11. #11

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    Sasa, will she drink the milk without it being heated - one less thing to do and avoids the demand tantrum? I don't think you have to heat the milk for a 1yo (I could be wrong, but DS never complained - I only started giving him cows milk after he turned 1 and it was always straight from the fridge)

  12. #12

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    SnowyLove, good idea, I might give that a try. I just usually warm the milk as from my own experience I find warm milk makes me quite sleepy and relaxed. Just what I want for her in the late afternoon. I also have to admit that in the beginning she refused to drink milk so I cheated by warming it and adding a little honey. I have since slowly cut out the honey and she just really loves her milk, but I guess I just got stuck in the habit of heating it. Will try it without.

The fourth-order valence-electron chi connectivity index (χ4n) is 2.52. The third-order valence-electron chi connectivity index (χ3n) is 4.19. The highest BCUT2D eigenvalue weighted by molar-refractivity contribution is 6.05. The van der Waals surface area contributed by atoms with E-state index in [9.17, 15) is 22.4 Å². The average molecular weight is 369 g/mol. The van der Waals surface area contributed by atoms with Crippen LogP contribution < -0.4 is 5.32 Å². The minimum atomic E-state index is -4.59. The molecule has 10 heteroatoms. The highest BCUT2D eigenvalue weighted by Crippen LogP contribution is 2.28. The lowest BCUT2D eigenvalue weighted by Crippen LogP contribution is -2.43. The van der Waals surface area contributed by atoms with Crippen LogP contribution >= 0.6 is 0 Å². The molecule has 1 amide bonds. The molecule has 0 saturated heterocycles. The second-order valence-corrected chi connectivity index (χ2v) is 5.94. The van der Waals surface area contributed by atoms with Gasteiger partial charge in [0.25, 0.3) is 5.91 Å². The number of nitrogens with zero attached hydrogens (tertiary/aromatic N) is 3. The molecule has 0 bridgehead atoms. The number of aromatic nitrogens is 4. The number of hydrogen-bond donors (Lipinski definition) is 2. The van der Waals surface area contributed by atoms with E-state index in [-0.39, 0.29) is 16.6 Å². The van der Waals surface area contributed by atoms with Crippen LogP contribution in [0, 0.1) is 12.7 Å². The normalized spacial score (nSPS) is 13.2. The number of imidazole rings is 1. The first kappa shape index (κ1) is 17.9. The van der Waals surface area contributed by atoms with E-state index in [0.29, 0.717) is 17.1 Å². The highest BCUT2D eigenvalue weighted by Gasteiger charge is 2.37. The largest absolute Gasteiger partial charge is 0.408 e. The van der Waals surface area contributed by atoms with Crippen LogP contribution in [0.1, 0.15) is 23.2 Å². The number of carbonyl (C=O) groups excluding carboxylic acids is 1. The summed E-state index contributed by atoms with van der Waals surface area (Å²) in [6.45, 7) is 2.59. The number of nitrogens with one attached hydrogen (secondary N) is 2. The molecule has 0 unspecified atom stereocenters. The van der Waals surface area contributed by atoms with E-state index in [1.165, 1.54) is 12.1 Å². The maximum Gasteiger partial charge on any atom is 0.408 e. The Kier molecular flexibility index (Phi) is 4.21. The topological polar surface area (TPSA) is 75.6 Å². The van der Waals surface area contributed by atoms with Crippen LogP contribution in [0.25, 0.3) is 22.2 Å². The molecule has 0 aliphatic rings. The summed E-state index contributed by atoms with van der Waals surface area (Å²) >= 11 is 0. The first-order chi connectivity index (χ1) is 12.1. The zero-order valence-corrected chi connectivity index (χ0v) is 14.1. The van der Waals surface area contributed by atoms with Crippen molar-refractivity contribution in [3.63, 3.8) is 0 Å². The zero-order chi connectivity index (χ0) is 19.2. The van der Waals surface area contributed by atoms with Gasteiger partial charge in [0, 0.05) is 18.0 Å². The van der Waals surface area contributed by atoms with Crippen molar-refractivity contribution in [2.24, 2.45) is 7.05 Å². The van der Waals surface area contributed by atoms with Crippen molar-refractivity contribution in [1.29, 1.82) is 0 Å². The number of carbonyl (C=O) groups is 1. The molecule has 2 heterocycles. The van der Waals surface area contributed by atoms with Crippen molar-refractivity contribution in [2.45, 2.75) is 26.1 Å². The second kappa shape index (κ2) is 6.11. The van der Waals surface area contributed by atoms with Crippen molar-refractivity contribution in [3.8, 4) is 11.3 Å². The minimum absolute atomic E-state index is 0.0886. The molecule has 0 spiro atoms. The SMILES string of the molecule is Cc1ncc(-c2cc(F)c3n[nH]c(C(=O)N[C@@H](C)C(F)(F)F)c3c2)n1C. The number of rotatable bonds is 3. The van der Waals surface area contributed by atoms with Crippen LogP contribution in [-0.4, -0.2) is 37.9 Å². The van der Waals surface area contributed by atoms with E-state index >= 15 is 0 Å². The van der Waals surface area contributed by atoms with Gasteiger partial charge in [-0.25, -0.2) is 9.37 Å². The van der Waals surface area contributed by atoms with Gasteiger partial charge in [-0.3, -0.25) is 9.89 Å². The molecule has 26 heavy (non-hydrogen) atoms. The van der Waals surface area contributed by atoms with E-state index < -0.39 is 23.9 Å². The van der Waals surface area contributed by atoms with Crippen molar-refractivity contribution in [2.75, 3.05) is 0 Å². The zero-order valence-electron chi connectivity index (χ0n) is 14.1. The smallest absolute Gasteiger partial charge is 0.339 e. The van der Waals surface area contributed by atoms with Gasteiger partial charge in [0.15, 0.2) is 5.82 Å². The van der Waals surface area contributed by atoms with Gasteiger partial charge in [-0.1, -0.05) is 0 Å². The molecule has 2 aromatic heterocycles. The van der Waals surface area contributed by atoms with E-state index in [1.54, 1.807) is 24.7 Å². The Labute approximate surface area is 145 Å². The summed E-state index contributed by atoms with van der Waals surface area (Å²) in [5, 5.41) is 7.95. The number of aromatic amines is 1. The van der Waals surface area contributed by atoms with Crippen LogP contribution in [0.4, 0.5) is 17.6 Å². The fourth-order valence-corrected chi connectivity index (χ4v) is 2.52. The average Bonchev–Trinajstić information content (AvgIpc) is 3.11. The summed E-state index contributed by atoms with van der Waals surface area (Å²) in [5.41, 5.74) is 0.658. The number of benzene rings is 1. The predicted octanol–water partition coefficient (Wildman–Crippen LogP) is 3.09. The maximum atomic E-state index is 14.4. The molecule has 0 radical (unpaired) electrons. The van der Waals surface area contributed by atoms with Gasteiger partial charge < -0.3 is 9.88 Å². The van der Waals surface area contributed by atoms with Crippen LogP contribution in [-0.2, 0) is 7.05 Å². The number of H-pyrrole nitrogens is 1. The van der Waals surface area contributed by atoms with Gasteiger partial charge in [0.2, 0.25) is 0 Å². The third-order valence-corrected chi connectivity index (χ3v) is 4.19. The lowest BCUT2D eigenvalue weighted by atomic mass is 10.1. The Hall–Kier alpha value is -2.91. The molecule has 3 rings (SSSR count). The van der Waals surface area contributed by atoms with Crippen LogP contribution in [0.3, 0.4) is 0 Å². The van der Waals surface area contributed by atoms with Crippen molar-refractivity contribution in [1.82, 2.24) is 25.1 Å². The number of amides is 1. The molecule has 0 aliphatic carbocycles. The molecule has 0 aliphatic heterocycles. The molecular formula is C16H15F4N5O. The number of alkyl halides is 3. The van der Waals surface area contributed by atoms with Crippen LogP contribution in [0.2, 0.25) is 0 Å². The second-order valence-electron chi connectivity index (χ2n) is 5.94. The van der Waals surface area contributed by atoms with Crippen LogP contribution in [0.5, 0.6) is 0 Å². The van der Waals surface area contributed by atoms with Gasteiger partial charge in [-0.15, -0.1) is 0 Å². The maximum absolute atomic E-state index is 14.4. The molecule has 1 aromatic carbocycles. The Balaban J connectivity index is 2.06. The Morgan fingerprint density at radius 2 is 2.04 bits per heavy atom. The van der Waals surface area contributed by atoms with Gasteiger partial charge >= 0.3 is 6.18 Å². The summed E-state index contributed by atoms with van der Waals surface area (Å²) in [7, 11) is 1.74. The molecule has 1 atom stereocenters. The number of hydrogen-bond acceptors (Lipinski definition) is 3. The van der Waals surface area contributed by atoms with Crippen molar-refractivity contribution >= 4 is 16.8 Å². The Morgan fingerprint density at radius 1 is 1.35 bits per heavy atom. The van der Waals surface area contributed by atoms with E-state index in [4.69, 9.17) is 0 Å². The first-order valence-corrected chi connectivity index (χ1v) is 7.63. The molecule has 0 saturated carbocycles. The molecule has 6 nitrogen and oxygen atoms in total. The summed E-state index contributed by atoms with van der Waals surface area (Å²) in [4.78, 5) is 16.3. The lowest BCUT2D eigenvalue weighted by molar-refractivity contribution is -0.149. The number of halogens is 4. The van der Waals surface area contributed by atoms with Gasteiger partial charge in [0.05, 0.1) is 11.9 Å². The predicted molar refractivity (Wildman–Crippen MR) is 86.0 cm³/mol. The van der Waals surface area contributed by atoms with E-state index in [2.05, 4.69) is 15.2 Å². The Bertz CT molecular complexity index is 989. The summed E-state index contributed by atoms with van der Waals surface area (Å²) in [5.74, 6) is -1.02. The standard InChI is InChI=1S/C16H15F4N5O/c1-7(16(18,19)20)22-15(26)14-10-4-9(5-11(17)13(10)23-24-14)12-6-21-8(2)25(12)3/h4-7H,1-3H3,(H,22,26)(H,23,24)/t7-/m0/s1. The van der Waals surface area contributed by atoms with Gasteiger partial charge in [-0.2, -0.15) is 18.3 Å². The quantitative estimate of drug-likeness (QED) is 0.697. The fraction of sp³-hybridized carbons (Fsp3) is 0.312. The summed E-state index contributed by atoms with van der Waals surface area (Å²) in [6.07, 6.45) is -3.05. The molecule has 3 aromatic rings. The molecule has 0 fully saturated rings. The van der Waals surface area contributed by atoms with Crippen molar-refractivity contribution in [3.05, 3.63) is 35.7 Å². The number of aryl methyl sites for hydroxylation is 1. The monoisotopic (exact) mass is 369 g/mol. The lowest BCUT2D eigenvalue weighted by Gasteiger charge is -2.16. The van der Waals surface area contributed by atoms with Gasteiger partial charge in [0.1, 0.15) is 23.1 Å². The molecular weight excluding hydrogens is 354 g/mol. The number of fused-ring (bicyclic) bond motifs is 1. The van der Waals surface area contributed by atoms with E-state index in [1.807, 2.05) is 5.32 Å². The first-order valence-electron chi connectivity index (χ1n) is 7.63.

HillsMum, yes, that would be challenging getting 3 bodies dried, one of them nappied & then all 3 dressed...

    Sasa

  13. #13

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    Sasa, my DS often has his lunchtime bottle cold, and it doesn't seem to bother him one bit

  14. #14

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    HIya sasa,

    as you are well aware (from my msn convo's) i also have a little challenger on my hands.
    Maybe i can offer suggestions on each issue? just what we do to help make it a little bit easier.

    OK:

    Nappy changes if its just a wee, i generally do blakes when he is standing up. playing etc.